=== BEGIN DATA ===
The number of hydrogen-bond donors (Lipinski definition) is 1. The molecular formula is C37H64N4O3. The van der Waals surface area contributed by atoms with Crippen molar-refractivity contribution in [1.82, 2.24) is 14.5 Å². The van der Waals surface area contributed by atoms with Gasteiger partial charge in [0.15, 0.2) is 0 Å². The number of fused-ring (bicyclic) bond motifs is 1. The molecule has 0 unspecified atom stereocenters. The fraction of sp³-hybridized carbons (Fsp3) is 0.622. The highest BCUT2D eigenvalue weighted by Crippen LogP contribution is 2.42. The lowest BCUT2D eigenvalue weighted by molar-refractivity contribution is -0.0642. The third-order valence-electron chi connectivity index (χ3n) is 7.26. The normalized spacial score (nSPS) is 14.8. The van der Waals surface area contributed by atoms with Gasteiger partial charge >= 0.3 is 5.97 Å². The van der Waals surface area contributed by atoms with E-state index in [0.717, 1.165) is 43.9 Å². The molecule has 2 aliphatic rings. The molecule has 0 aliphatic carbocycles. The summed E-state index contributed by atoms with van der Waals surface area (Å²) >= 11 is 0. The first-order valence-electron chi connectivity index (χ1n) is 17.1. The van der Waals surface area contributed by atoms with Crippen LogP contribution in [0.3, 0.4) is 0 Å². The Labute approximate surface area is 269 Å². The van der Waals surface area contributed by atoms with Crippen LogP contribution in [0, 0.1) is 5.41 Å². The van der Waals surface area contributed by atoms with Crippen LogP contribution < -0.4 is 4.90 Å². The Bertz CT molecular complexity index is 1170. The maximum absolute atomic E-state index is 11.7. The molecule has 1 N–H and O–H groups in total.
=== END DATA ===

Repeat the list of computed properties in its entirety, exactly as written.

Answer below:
The number of hydrogen-bond donors (Lipinski definition) is 1. The molecular formula is C37H64N4O3. The van der Waals surface area contributed by atoms with Crippen molar-refractivity contribution in [1.82, 2.24) is 14.5 Å². The van der Waals surface area contributed by atoms with Gasteiger partial charge in [0.15, 0.2) is 0 Å². The number of fused-ring (bicyclic) bond motifs is 1. The molecule has 0 unspecified atom stereocenters. The fraction of sp³-hybridized carbons (Fsp3) is 0.622. The highest BCUT2D eigenvalue weighted by Crippen LogP contribution is 2.42. The lowest BCUT2D eigenvalue weighted by molar-refractivity contribution is -0.0642. The third-order valence-electron chi connectivity index (χ3n) is 7.26. The normalized spacial score (nSPS) is 14.8. The van der Waals surface area contributed by atoms with Gasteiger partial charge >= 0.3 is 5.97 Å². The van der Waals surface area contributed by atoms with E-state index in [0.717, 1.165) is 43.9 Å². The molecule has 2 aliphatic rings. The molecule has 0 aliphatic carbocycles. The summed E-state index contributed by atoms with van der Waals surface area (Å²) >= 11 is 0. The first-order valence-electron chi connectivity index (χ1n) is 17.1. The van der Waals surface area contributed by atoms with Crippen LogP contribution in [0.3, 0.4) is 0 Å². The Labute approximate surface area is 269 Å². The van der Waals surface area contributed by atoms with Crippen LogP contribution in [0, 0.1) is 5.41 Å². The van der Waals surface area contributed by atoms with Crippen LogP contribution < -0.4 is 4.90 Å². The Bertz CT molecular complexity index is 1170. The maximum absolute atomic E-state index is 11.7. The molecule has 1 N–H and O–H groups in total.